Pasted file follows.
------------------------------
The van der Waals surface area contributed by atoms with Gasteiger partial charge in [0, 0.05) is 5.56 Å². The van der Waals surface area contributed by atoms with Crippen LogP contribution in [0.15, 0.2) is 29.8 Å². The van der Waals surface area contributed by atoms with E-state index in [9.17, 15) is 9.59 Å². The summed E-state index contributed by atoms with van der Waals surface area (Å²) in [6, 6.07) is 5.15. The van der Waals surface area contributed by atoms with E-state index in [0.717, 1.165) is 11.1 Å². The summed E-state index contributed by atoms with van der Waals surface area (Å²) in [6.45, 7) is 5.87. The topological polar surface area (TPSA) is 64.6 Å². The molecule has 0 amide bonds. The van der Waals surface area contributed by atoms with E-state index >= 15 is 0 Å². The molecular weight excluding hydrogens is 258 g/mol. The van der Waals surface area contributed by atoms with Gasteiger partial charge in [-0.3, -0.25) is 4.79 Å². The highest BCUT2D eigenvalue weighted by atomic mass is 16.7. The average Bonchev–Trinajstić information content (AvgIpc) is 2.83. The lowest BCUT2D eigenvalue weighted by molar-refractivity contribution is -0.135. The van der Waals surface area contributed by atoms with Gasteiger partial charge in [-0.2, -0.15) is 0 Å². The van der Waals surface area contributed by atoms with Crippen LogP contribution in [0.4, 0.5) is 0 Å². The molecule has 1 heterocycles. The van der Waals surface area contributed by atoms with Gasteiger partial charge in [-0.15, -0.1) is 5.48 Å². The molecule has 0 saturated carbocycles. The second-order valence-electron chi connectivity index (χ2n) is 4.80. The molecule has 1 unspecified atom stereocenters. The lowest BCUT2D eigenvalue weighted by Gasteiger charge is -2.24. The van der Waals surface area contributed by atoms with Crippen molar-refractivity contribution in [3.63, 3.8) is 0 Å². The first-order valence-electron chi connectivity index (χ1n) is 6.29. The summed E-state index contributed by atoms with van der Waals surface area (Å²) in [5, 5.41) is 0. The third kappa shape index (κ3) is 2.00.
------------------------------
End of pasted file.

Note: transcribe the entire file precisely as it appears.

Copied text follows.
The van der Waals surface area contributed by atoms with Gasteiger partial charge in [0, 0.05) is 5.56 Å². The van der Waals surface area contributed by atoms with Crippen LogP contribution in [0.15, 0.2) is 29.8 Å². The van der Waals surface area contributed by atoms with E-state index in [9.17, 15) is 9.59 Å². The summed E-state index contributed by atoms with van der Waals surface area (Å²) in [6, 6.07) is 5.15. The van der Waals surface area contributed by atoms with E-state index in [0.717, 1.165) is 11.1 Å². The summed E-state index contributed by atoms with van der Waals surface area (Å²) in [6.45, 7) is 5.87. The topological polar surface area (TPSA) is 64.6 Å². The molecule has 0 amide bonds. The van der Waals surface area contributed by atoms with E-state index >= 15 is 0 Å². The molecular weight excluding hydrogens is 258 g/mol. The van der Waals surface area contributed by atoms with Gasteiger partial charge in [-0.3, -0.25) is 4.79 Å². The highest BCUT2D eigenvalue weighted by atomic mass is 16.7. The average Bonchev–Trinajstić information content (AvgIpc) is 2.83. The lowest BCUT2D eigenvalue weighted by molar-refractivity contribution is -0.135. The van der Waals surface area contributed by atoms with Gasteiger partial charge in [-0.2, -0.15) is 0 Å². The van der Waals surface area contributed by atoms with Crippen LogP contribution in [0.4, 0.5) is 0 Å². The molecule has 1 heterocycles. The van der Waals surface area contributed by atoms with Gasteiger partial charge in [-0.15, -0.1) is 5.48 Å². The molecule has 0 saturated carbocycles. The second-order valence-electron chi connectivity index (χ2n) is 4.80. The molecule has 1 unspecified atom stereocenters. The lowest BCUT2D eigenvalue weighted by Gasteiger charge is -2.24. The van der Waals surface area contributed by atoms with Crippen molar-refractivity contribution in [3.63, 3.8) is 0 Å². The first-order valence-electron chi connectivity index (χ1n) is 6.29. The summed E-state index contributed by atoms with van der Waals surface area (Å²) in [5, 5.41) is 0. The third kappa shape index (κ3) is 2.00.